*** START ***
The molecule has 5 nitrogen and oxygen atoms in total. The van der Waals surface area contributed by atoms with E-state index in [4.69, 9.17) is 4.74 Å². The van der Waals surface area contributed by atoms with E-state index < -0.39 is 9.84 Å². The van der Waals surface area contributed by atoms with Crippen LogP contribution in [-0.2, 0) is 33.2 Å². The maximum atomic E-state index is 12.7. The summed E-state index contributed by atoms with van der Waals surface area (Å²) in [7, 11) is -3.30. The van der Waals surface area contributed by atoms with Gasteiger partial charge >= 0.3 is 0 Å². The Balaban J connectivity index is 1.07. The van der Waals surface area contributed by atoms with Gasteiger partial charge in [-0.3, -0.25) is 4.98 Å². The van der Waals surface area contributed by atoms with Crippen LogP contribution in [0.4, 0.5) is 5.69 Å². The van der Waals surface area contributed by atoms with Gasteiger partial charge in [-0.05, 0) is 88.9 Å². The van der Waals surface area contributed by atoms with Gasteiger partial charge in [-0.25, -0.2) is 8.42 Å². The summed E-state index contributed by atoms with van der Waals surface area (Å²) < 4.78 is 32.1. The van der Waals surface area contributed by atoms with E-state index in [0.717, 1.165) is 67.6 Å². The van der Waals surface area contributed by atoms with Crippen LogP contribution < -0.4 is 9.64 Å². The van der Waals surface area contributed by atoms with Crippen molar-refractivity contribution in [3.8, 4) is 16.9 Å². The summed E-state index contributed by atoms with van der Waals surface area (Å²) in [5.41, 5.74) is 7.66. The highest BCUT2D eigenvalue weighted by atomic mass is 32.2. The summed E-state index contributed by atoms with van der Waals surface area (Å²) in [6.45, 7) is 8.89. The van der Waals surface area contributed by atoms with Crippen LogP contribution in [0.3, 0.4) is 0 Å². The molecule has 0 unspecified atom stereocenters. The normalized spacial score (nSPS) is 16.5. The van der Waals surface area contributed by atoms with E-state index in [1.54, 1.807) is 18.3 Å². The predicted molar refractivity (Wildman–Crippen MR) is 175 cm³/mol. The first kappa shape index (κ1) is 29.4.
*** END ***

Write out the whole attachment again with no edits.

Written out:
The molecule has 5 nitrogen and oxygen atoms in total. The van der Waals surface area contributed by atoms with E-state index in [4.69, 9.17) is 4.74 Å². The van der Waals surface area contributed by atoms with E-state index < -0.39 is 9.84 Å². The van der Waals surface area contributed by atoms with Crippen LogP contribution in [-0.2, 0) is 33.2 Å². The maximum atomic E-state index is 12.7. The summed E-state index contributed by atoms with van der Waals surface area (Å²) in [7, 11) is -3.30. The van der Waals surface area contributed by atoms with Gasteiger partial charge >= 0.3 is 0 Å². The Balaban J connectivity index is 1.07. The van der Waals surface area contributed by atoms with Gasteiger partial charge in [-0.3, -0.25) is 4.98 Å². The van der Waals surface area contributed by atoms with Crippen LogP contribution in [0.4, 0.5) is 5.69 Å². The van der Waals surface area contributed by atoms with Gasteiger partial charge in [-0.05, 0) is 88.9 Å². The van der Waals surface area contributed by atoms with Gasteiger partial charge in [-0.25, -0.2) is 8.42 Å². The summed E-state index contributed by atoms with van der Waals surface area (Å²) < 4.78 is 32.1. The van der Waals surface area contributed by atoms with E-state index in [0.717, 1.165) is 67.6 Å². The van der Waals surface area contributed by atoms with Crippen LogP contribution < -0.4 is 9.64 Å². The van der Waals surface area contributed by atoms with Crippen molar-refractivity contribution in [3.8, 4) is 16.9 Å². The summed E-state index contributed by atoms with van der Waals surface area (Å²) in [5.41, 5.74) is 7.66. The highest BCUT2D eigenvalue weighted by atomic mass is 32.2. The summed E-state index contributed by atoms with van der Waals surface area (Å²) in [6.45, 7) is 8.89. The van der Waals surface area contributed by atoms with Crippen LogP contribution in [0.3, 0.4) is 0 Å². The molecule has 0 unspecified atom stereocenters. The normalized spacial score (nSPS) is 16.5. The van der Waals surface area contributed by atoms with E-state index in [1.54, 1.807) is 18.3 Å². The predicted molar refractivity (Wildman–Crippen MR) is 175 cm³/mol. The first kappa shape index (κ1) is 29.4.